Point, Line, Plane: Sample Post by Kristin Becker

Here the same building block (a cement cinderblock from an outdoor patio) is used to illustrate point, line, plane, and volume.

I think it’s fascinating how the same component of a composition can function as point, line, or plane, depending on how it is pictured, including how it is framed by the camera and how it relates to other compositional elements. In my first photograph, the cinderblock, which I photographed in my backyard, functions as point, marking a position in space. In this case, it does seem at least somewhat significant because it looks different from—or stands in contrast to—its surroundings, a textured surface of dry grass, leaves, and dirt.

Here I primarily see a line.

In the second image, the positioning of the individual cinderblocks makes the viewer perceive them primarily as a line. Lines may be implied or obvious, and in this case the form is quite apparent because the line is bold and thick, as well as very straight. It draws the eye upward, toward the top of picture frame, because it tapers, becoming thinner, and also seems to recede in space as it moves upward, or backward. The viewer can still tell that the line is made of individual blocks, or points, but the dominant form is a line.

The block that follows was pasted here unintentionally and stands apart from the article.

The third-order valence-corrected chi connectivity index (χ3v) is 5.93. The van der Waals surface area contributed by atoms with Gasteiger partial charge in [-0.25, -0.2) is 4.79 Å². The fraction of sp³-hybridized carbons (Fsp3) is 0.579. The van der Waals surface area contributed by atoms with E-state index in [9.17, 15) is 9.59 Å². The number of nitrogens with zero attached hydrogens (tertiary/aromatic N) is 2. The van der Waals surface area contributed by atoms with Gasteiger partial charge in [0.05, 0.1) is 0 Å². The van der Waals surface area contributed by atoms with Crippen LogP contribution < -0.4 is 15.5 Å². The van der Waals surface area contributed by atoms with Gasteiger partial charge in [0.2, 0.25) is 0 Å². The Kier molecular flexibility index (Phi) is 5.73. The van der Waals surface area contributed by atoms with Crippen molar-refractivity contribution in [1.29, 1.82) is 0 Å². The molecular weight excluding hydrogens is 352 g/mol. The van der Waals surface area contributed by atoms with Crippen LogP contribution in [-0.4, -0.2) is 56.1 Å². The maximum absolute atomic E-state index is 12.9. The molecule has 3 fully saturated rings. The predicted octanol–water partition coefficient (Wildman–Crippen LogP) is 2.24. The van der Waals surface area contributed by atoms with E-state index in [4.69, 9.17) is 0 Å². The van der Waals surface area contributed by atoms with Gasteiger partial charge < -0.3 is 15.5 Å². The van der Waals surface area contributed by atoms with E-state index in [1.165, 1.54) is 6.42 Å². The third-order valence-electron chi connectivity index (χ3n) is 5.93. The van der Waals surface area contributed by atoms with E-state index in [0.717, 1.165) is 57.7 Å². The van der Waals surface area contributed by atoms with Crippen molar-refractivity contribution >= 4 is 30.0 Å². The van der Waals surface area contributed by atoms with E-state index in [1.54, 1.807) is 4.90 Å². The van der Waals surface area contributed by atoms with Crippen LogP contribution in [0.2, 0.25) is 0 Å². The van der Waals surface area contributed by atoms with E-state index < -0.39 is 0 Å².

Here I see two planes that almost touch.

In the third image, my goal was to make the two cinderblocks appear primarily as planes, large flat surfaces with specific outlines and shapes. Attention is draw to angled edges of each shape, as well as their straight top and bottom edges. This view of the cinderblocks is encouraged by the tightly cropped camera frame: Only a small amount of negative space (grass and leaves and dirt) is visible around the blocks, and the left and right edges of the frame even crop out parts of the shapes. This encourages the viewer’s understanding that they extend into space. (There is also some interesting interplay between positive and negative space in this image, since the negative space between the cinderblocks may also be perceived as a positive shape: A long, skinny triangle.)

Here I see a 3-dimensional shape.

The last image draws attention to the fact that the cinderblock is actually a 3-dimensional object: it has volume, including height, width, and depth. In this case the camera angle allows the viewer to perceive linear perspective. The viewer can also finally see how the cinderblocks may be stacked to build a 3-D structure. The weight and texture of the cinderblock is also very visible in this photograph, since it takes up a great deal of the camera’s available frame.

 

 

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